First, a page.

Energy-Efficient Link Adaptation and Resource Allocation in Energy-Constrained Wireless Ad Hoc Networks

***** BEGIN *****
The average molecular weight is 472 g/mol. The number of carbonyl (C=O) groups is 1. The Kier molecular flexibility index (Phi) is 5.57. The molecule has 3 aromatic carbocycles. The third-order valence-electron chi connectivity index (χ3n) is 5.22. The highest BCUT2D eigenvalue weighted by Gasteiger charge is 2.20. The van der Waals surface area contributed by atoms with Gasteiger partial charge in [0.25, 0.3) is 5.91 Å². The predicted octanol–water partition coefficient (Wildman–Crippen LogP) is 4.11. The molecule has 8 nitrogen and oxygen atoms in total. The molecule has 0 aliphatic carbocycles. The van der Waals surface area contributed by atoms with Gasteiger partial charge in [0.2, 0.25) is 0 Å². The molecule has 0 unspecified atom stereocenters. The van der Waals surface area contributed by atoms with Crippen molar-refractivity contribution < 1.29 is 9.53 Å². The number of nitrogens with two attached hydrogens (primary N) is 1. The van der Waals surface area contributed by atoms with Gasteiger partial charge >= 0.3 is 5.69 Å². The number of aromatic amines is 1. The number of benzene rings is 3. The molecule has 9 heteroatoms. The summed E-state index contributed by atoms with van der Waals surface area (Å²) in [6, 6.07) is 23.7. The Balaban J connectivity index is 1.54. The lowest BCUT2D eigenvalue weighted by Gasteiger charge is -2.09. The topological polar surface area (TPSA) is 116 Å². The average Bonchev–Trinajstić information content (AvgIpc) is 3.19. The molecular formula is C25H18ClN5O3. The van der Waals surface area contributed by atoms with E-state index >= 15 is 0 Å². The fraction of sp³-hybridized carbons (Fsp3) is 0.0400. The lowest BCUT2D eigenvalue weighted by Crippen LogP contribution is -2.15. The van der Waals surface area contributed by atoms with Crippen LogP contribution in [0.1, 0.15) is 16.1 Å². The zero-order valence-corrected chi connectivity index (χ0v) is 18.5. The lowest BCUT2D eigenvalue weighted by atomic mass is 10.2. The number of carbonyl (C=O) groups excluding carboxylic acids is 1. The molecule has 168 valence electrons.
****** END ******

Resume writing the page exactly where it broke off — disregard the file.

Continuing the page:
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Wireless ad hoc networks have a number of advantages over traditional, infrastructure-based networks. Robustness and easy deployment are two of the main advantages. However, the distributed nature of such networks raises a number of design challenges, especially when energy-efficiency and QoS requirements are to be taken into consideration. These challenges can only be met by allowing closer cooperation and mutual adaptation between the protocol layers, referred to as a cross-layer design paradigm. In energy-constrained wireless ad hoc networks, each node can only transmit to a limited number of other nodes directly. Hence, in order to reach distant destinations, intermediate nodes must relay the traffic of their peer nodes, resulting in multihop routes. The total energy consumption associated with a end-to-end transmission over such a route can be significantly reduced if the nodes are correctly configured. A cross-layer, optimization scheme, based on adaptive modulation and power control, is proposed in this thesis. The optimization scheme assumes that an existing route has been found, and allows QoS requirements in terms of end-to-end bit error rate and delay. Both transmission and circuit energy consumption is taken into consideration. By jointly optimizing all nodes throughout the route, the total energy consumption can be reduced by more than 50%, compared to a fixed-rate system. The adaptive system also exhibits superior capabilities to meet stringent QoS requirements. Results for both continuous and discrete rate adaptation is produced, and it is found that discrete adaptation causes only a small performance degradation, compared to the optimal, continuous case. Simulations also show that the system is vulnerable to inaccurate link state information. Finally, the effects of maximum-rate limitation and ignoring the circuit power consumption is investigated.